When using New monads/MonadRandom, one may also want to use a `MonadRandom` equivalent of `RandomGen`'s `split` function:

```class (MonadRandom m) => MonadRandomSplittable m where
splitRandom :: m a -> m a

instance (Monad m, RandomGen g) => MonadRandomSplittable (RandomT g m) where
splitRandom ma  = (RandomT . liftState) split >>= lift . evalRandomT ma
```

MonadRandomSplittable can then be derived for Rand by GHC:

```newtype Rand g a = Rand { unRand :: RandomT g Identity a }
```

## Example of usage

```test   :: Rand StdGen [Bool] -> (Int, [Bool], Int)
test ma = evalRand (liftM3 (,,) (getRandomR (0,99)) ma (getRandomR (0,99)))
(mkStdGen 0)
```

Then

```*MonadRandom> test (replicateM 0 getRandom)
(45,[],55)
*MonadRandom> test (replicateM 2 getRandom)
(45,[True,True],0)

*MonadRandom> test (splitRandom \$ replicateM 0 getRandom)
(45,[],16)
*MonadRandom> test (splitRandom \$ replicateM 2 getRandom)
(45,[False,True],16)

*MonadRandom> case test undefined of (a,_,c) -> (a,c)
*** Exception: Prelude.undefined
*MonadRandom> case test (splitRandom undefined) of (a,_,c) -> (a,c)
(45,16)
```

## Laws

It is not clear to me exactly what laws `splitRandom` should satisfy, besides monadic variations of the "split laws" from the Haskell Library Report

For all terminating `ma` and `mb`, it should hold that

```  liftM3 (\a _ c -> (a,c)) getRandom ma getRandom === liftM3 (\a _ c -> (a,c)) getRandom mb getRandom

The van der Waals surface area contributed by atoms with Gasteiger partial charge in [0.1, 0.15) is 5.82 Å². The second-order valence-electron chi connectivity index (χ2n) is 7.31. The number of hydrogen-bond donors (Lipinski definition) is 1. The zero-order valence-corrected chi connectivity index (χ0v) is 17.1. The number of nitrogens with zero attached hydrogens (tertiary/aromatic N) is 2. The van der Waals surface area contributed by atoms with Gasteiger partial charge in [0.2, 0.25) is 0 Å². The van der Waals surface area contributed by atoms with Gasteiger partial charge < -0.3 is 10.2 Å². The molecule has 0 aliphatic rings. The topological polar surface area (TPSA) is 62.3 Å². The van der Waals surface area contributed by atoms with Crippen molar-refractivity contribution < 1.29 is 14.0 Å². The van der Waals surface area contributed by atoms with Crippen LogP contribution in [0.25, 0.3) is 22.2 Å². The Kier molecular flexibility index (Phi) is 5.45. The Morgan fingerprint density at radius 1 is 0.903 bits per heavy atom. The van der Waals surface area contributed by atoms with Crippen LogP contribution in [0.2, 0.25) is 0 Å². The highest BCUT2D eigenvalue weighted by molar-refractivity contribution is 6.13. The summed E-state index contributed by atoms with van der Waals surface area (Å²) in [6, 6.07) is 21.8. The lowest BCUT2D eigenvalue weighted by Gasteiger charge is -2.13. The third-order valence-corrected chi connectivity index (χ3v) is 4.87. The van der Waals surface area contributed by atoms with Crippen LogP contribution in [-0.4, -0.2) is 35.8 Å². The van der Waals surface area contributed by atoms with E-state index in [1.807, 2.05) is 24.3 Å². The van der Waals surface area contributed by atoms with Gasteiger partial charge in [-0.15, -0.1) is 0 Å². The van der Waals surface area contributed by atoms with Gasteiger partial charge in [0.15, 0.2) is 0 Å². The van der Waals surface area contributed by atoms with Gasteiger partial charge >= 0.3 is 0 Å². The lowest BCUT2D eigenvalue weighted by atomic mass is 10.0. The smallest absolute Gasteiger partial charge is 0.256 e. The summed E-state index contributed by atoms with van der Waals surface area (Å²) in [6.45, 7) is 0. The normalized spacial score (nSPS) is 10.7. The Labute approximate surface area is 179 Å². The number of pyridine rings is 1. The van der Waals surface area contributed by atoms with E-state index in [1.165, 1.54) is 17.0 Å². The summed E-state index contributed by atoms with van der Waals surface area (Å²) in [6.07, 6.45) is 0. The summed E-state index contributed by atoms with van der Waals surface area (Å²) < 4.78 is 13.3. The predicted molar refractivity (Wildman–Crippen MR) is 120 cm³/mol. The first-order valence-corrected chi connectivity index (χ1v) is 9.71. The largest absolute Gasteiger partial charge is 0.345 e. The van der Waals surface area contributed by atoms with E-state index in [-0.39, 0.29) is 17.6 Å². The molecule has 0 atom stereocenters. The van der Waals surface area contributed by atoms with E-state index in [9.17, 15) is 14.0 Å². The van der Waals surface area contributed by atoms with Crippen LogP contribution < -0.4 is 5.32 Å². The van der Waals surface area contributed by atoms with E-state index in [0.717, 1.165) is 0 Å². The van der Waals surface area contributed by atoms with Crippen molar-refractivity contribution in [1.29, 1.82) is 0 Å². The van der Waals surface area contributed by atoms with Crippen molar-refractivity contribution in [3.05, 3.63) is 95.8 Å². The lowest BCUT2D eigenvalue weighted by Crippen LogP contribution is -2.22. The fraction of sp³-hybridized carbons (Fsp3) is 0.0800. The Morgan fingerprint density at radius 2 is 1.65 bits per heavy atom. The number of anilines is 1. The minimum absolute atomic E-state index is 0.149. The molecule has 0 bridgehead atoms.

```

For monad transformers, it would also be nice if

```splitRandom undefined === splitRandom (return ()) >> lift undefined
```

For example,

```>runIdentity \$ runRandomT (splitRandom (return ()) >> lift undefined >> return ()) (mkStdGen 0)
((),40014 2147483398)
>runIdentity \$ runRandomT (splitRandom undefined >> return ()) (mkStdGen 0)
((),40014 2147483398)
```

But

```>runRandomT (splitRandom (return ()) >> lift undefined >> return ()) (mkStdGen 0)
*** Exception: Prelude.undefined
>runRandomT (splitRandom undefined >> return ()) (mkStdGen 0)
*** Exception: Prelude.undefined
```

I have no idea how to express this idea for monads that aren't transformers though. But for `Rand` it means that:

```>runRand (splitRandom undefined >> return ()) (mkStdGen 0)
((),40014 2147483398)
```

## Why?

In `replicateM 100 (splitRandom expensiveAction)` There are no RNG-dependencies between the different expensiveActions, so they may be computed in parallel.

```makeRandomTree = do this <- randomNode
left <- split \$ randomLeftChild this
right <- split \$ randomRightChild this
return \$ Node this left right
```

By removing the RNG-dependencies, infinite random data structures can be constructed lazily.